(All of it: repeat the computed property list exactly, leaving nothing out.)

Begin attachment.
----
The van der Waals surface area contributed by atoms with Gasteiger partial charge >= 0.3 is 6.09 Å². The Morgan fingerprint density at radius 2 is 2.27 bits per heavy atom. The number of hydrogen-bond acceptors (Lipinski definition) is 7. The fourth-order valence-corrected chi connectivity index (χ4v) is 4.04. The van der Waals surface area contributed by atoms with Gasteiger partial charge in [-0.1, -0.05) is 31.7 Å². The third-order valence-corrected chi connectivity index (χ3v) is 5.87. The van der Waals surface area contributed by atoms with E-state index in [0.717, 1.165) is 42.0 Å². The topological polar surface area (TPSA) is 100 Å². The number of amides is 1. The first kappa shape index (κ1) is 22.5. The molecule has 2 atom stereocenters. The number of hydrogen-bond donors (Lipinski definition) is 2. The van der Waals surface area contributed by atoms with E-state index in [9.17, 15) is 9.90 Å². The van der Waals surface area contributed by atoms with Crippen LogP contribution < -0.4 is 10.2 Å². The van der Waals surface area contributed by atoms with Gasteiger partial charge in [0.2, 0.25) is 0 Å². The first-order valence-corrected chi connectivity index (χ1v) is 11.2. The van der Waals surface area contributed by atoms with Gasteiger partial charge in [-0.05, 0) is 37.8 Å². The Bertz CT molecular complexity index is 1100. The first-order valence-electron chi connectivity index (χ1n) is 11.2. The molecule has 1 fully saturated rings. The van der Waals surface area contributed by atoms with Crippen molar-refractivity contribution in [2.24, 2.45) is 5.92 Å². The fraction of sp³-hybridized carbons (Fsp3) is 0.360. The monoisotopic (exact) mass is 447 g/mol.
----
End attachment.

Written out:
The van der Waals surface area contributed by atoms with Gasteiger partial charge >= 0.3 is 6.09 Å². The Morgan fingerprint density at radius 2 is 2.27 bits per heavy atom. The number of hydrogen-bond acceptors (Lipinski definition) is 7. The fourth-order valence-corrected chi connectivity index (χ4v) is 4.04. The van der Waals surface area contributed by atoms with Gasteiger partial charge in [-0.1, -0.05) is 31.7 Å². The third-order valence-corrected chi connectivity index (χ3v) is 5.87. The van der Waals surface area contributed by atoms with E-state index in [0.717, 1.165) is 42.0 Å². The topological polar surface area (TPSA) is 100 Å². The number of amides is 1. The first kappa shape index (κ1) is 22.5. The molecule has 2 atom stereocenters. The number of hydrogen-bond donors (Lipinski definition) is 2. The van der Waals surface area contributed by atoms with E-state index in [9.17, 15) is 9.90 Å². The van der Waals surface area contributed by atoms with Crippen LogP contribution < -0.4 is 10.2 Å². The van der Waals surface area contributed by atoms with Gasteiger partial charge in [0.2, 0.25) is 0 Å². The first-order valence-corrected chi connectivity index (χ1v) is 11.2. The van der Waals surface area contributed by atoms with Gasteiger partial charge in [-0.05, 0) is 37.8 Å². The Bertz CT molecular complexity index is 1100. The first-order valence-electron chi connectivity index (χ1n) is 11.2. The molecule has 1 fully saturated rings. The van der Waals surface area contributed by atoms with Crippen molar-refractivity contribution in [2.24, 2.45) is 5.92 Å². The fraction of sp³-hybridized carbons (Fsp3) is 0.360. The monoisotopic (exact) mass is 447 g/mol.